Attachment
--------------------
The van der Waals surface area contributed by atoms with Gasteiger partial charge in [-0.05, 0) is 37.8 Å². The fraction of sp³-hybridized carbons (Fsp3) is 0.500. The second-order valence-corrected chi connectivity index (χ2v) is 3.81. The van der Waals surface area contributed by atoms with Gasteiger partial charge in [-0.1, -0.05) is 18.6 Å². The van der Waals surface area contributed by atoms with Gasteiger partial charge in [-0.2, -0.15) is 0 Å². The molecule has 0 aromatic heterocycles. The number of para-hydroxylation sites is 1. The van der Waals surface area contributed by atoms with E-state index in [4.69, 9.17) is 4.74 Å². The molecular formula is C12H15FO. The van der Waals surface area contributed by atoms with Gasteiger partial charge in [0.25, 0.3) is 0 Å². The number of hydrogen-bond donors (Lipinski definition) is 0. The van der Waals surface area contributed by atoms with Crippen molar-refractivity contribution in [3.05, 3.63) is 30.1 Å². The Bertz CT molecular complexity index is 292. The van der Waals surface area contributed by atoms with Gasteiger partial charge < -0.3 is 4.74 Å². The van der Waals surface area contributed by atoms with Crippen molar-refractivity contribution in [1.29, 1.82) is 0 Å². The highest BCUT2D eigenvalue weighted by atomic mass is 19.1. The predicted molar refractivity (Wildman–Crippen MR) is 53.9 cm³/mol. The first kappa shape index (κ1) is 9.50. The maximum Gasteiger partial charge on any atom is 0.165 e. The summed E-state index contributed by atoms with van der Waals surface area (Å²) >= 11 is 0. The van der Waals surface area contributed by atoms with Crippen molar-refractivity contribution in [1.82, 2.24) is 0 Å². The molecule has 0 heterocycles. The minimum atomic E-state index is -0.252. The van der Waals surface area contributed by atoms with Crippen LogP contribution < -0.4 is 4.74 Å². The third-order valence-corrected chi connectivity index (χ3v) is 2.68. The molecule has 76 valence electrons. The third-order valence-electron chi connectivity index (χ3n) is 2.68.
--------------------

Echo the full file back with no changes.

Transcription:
The van der Waals surface area contributed by atoms with Gasteiger partial charge in [-0.05, 0) is 37.8 Å². The fraction of sp³-hybridized carbons (Fsp3) is 0.500. The second-order valence-corrected chi connectivity index (χ2v) is 3.81. The van der Waals surface area contributed by atoms with Gasteiger partial charge in [-0.1, -0.05) is 18.6 Å². The van der Waals surface area contributed by atoms with Gasteiger partial charge in [-0.2, -0.15) is 0 Å². The molecule has 0 aromatic heterocycles. The number of para-hydroxylation sites is 1. The van der Waals surface area contributed by atoms with E-state index in [4.69, 9.17) is 4.74 Å². The molecular formula is C12H15FO. The van der Waals surface area contributed by atoms with Gasteiger partial charge in [0.25, 0.3) is 0 Å². The number of hydrogen-bond donors (Lipinski definition) is 0. The van der Waals surface area contributed by atoms with Crippen molar-refractivity contribution in [3.05, 3.63) is 30.1 Å². The Bertz CT molecular complexity index is 292. The van der Waals surface area contributed by atoms with Gasteiger partial charge < -0.3 is 4.74 Å². The van der Waals surface area contributed by atoms with Crippen molar-refractivity contribution in [1.29, 1.82) is 0 Å². The highest BCUT2D eigenvalue weighted by atomic mass is 19.1. The predicted molar refractivity (Wildman–Crippen MR) is 53.9 cm³/mol. The first kappa shape index (κ1) is 9.50. The maximum Gasteiger partial charge on any atom is 0.165 e. The summed E-state index contributed by atoms with van der Waals surface area (Å²) >= 11 is 0. The van der Waals surface area contributed by atoms with Crippen molar-refractivity contribution in [1.82, 2.24) is 0 Å². The molecule has 0 heterocycles. The minimum atomic E-state index is -0.252. The van der Waals surface area contributed by atoms with Crippen LogP contribution < -0.4 is 4.74 Å². The third-order valence-corrected chi connectivity index (χ3v) is 2.68. The molecule has 76 valence electrons. The third-order valence-electron chi connectivity index (χ3n) is 2.68.